John Jenkins, Window Shopping In Nashville. Album Review.

Liverpool Sound and Vision Rating 9/10

Epics come and epics go, some will stand the test of time and others fall into the trap of becoming side-lined, browning with age, bleached in part by the weather streaming against the frames and forgotten, a dusty reminder of what they once stood for in the pantheon of music.

Epics in their own right, the length of the songs on offer, the time taken to put down the songs, the realisation on behalf of the listener that what they are hearing is not just a collection of songs, but instead weaved moments of introspective thought, actions and deeds. When placed over the time of a double album, the musician is able to delve further into their own psyche and what can come pouring out, isn’t just a narrative but more like the memory of what it was like to go Window Shopping In Nashville.

Some albums don’t have the epic tag readily to hand but as the listener goes through the tracks on offer, they cannot but help notice the place in which it will come to take in their collections and in the hearts. It could be suggested that John Jenkins has been working up to this moment in the last few years, a man to whom music has been a life-long pursuit, now finds that the musical high street, which was only open at certain times, has now every opportunity to see what has been adorned in every shop window.

It is always heartening to hear Mr. Jenkins present new music, surrounding himself with the very best of musicians available; in this new album’s case though he has excelled himself as Window Shopping In Nashville is more like an orchestra, a flavoured who’s who of the Liverpool scene. With contributions from Scott Poley, Chris Howard, Scott Whitley, Justin Johnson, Jake Woodruff, Amy Chalmers, Camilla Alice Sky, Vanessa Murray, Megan Louise, Ian Davies, Alan O’ Hare, Marc Melsander, Jon Lawton, Denis Parkinson, David Nixon, Stuart Todd and Etienne Girard, that shop window is expansive, ceremonial and full of the trappings of musical wealth.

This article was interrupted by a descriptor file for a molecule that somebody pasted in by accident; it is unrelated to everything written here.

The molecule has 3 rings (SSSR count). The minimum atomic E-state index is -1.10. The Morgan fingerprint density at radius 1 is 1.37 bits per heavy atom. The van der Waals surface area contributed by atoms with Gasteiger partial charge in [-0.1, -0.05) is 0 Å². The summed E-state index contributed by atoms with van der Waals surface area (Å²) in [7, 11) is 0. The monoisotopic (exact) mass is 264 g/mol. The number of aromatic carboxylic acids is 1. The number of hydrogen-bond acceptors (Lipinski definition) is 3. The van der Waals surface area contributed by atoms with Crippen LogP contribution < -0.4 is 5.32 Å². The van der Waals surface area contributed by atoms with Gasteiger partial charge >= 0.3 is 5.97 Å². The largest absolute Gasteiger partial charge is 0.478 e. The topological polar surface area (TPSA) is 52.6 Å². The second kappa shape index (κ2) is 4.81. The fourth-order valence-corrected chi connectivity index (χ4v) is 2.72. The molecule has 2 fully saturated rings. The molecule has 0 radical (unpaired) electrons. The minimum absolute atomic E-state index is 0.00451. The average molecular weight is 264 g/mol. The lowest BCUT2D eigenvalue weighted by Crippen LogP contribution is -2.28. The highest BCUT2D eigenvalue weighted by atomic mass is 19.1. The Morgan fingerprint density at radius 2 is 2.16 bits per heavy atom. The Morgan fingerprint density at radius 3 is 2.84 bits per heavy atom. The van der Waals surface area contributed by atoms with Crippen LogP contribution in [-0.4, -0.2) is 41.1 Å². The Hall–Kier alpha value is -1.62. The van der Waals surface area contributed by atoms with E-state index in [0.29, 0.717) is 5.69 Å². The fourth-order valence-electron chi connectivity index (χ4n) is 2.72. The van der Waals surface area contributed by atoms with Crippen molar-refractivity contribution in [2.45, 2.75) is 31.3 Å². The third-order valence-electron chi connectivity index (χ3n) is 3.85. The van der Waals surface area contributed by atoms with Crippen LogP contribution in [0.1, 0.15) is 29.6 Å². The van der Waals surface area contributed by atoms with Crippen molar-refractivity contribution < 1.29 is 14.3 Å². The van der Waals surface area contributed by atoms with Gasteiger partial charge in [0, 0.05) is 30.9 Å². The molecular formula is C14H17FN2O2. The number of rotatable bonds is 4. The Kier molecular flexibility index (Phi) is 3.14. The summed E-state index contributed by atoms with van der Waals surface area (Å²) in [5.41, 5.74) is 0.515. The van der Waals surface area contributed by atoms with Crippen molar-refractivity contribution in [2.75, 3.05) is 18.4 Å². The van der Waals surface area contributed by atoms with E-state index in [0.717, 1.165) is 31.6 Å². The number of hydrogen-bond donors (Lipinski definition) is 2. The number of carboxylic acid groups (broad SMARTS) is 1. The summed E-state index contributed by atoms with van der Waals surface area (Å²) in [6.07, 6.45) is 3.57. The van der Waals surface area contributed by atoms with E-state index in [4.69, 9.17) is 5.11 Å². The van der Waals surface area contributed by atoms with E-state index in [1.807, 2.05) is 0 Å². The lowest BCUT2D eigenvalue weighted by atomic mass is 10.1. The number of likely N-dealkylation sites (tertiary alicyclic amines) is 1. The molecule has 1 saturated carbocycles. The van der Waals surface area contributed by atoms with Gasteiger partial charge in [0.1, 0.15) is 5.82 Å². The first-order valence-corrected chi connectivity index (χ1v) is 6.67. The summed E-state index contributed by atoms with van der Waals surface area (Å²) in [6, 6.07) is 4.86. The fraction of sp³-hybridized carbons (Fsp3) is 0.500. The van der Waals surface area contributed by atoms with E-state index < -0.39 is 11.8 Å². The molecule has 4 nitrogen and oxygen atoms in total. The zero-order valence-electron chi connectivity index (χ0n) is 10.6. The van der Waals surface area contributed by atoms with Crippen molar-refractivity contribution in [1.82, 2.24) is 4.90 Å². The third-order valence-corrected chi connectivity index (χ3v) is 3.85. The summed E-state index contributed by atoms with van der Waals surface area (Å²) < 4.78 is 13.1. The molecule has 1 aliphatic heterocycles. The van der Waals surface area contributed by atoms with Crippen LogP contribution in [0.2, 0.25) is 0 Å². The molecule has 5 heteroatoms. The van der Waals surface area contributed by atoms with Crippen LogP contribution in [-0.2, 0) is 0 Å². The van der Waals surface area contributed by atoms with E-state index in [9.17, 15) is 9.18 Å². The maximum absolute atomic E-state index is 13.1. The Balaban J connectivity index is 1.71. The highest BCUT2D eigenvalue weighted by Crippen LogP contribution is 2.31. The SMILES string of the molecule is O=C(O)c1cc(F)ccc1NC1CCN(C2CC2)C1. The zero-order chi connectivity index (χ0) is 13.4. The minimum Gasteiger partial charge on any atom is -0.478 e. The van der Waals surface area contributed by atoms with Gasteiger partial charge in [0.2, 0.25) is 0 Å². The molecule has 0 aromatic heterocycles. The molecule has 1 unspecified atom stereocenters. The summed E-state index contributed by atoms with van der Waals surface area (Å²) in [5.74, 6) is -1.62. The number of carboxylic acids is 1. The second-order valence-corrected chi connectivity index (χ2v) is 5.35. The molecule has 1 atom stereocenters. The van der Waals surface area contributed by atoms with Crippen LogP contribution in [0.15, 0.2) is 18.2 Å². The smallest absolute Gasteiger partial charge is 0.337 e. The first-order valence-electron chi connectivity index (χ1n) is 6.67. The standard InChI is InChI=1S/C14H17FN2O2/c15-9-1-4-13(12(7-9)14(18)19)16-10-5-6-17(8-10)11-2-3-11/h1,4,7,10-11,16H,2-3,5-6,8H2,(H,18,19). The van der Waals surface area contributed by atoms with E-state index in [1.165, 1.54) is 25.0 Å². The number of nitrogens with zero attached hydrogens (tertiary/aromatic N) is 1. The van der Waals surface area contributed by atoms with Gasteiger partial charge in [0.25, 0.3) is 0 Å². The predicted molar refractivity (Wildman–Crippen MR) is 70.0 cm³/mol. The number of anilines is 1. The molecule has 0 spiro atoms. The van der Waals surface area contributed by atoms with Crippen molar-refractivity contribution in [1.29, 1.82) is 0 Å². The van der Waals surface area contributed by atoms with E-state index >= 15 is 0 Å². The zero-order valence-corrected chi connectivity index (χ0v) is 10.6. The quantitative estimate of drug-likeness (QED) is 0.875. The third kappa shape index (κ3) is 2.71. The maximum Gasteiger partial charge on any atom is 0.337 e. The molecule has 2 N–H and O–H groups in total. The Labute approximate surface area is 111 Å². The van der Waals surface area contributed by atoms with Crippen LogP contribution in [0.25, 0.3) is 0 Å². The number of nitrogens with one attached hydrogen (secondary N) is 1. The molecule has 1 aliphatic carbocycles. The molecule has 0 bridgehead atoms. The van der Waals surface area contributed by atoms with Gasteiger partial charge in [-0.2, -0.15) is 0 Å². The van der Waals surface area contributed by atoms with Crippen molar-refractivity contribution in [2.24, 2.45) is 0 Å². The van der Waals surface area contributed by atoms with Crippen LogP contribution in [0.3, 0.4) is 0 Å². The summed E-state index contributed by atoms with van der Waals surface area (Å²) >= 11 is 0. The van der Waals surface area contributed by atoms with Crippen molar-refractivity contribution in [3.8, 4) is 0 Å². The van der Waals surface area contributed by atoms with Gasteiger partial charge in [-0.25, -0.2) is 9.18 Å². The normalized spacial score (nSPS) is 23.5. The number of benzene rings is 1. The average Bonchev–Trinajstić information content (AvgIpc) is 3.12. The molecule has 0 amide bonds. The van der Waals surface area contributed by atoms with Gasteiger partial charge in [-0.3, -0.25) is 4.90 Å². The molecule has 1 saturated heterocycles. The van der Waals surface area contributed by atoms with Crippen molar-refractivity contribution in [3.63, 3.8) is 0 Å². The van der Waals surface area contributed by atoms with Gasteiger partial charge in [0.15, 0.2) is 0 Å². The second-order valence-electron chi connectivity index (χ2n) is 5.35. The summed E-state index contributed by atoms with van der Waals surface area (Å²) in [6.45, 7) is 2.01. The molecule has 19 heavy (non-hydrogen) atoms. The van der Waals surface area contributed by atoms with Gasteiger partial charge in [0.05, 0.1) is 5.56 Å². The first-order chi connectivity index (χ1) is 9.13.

Tracks such as the beautiful Silhouettes, Grounded in the Mire, The Unopened Letter, Louise, Too Much Drinking On A Sunday, Miss Red Shoes, So Far Away and It Hurts Too Much (When I’m With You) all find their way to the front of the window and gleam with the anchor of truth attached to them, covered in best buy signs and part of the epic that truly hits home and stays, never wavering, never fading.

A much loved Liverpool musician, John Jenkins has continually soared and surprised, in Window Shopping In Nashville the Americana and the local stir together and the at ease feel is passionate and full of the two genre’s appeal.

John Jenkins launches Window Shopping In Nashville on November 24th at Studio 2, Parr Street, Liverpool.

Ian D. Hall